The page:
Hi, my name’s John and I’m a paediatric doctor from Ireland. I’m volunteering with On Call Africa in Zambia from March to June 2022. I have a strong interest in public health and tropical medicine so this placement is exactly what I was looking for!
Our offices are based in Livingstone, and the current objective from the healthcare side of the organisation is to make sustainable improvements to the health service in two rural communities in Zambia’s Southern Province; Kanyanga and Chalimongela, in partnership with local health authorities.
I’ve been here for just about 3 weeks now, so I’ll give a bit of a rundown of how it’s been going.
WEEK 1: Livingstone
After flying overnight from Dublin to London to Nairobi to Livingstone, I was collected at the airport and welcomed by the very friendly OCA team. The first few days involved orientation, induction, getting to know everybody and their roles. I was taught a few phrases in the local language (Tonga) and got to try out the local food. The facilities in the camp are lovely, with private en-suite bedrooms, a well-equipped kitchen, lounge area and a pool. The first week was about meetings and getting up to speed with all the interesting and varied ongoing work of OCA, and trying to make a plan of what projects might be suitable for me to get involved in. At the weekend I also got an opportunity to see the stunning Victoria Falls, witnessed a pair of giraffes stumble onto the main road and cause a traffic build-up, and was brought out by the team for a delicious welcome dinner at the waterfront.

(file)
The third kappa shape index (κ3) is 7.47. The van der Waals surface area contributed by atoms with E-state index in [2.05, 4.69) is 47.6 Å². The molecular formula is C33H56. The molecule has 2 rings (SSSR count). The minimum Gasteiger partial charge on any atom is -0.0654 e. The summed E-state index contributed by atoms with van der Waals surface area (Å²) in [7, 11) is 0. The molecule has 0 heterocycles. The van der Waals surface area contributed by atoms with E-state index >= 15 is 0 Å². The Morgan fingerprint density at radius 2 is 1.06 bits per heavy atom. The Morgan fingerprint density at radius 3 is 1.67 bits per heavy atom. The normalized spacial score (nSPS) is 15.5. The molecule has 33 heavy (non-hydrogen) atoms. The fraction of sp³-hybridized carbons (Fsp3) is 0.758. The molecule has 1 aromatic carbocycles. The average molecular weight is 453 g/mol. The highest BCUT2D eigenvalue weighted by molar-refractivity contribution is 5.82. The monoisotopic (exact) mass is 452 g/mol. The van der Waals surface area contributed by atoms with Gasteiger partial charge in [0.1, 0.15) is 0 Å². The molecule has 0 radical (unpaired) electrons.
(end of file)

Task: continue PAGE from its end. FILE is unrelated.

WEEK 2: Kanyanga
Alongside Lizzy (volunteer coordinator / public health volunteer) and Victor (logistics manager / driver) I headed out to the bush of rural Zambia for the first time. It’s about a 6-hour drive, and thankfully we have got a sturdy Land Cruiser because the roads out to the community are unlike anything I’ve experienced! It was great to finally get out and see what the rural villages are like, after all the planning and anticipation of the few months leading up to coming out here. I was introduced to the health staff at the facility, of which there are 4 full-time employees, and had some chats about the challenges the Health Post is facing, and opportunities to make an impact.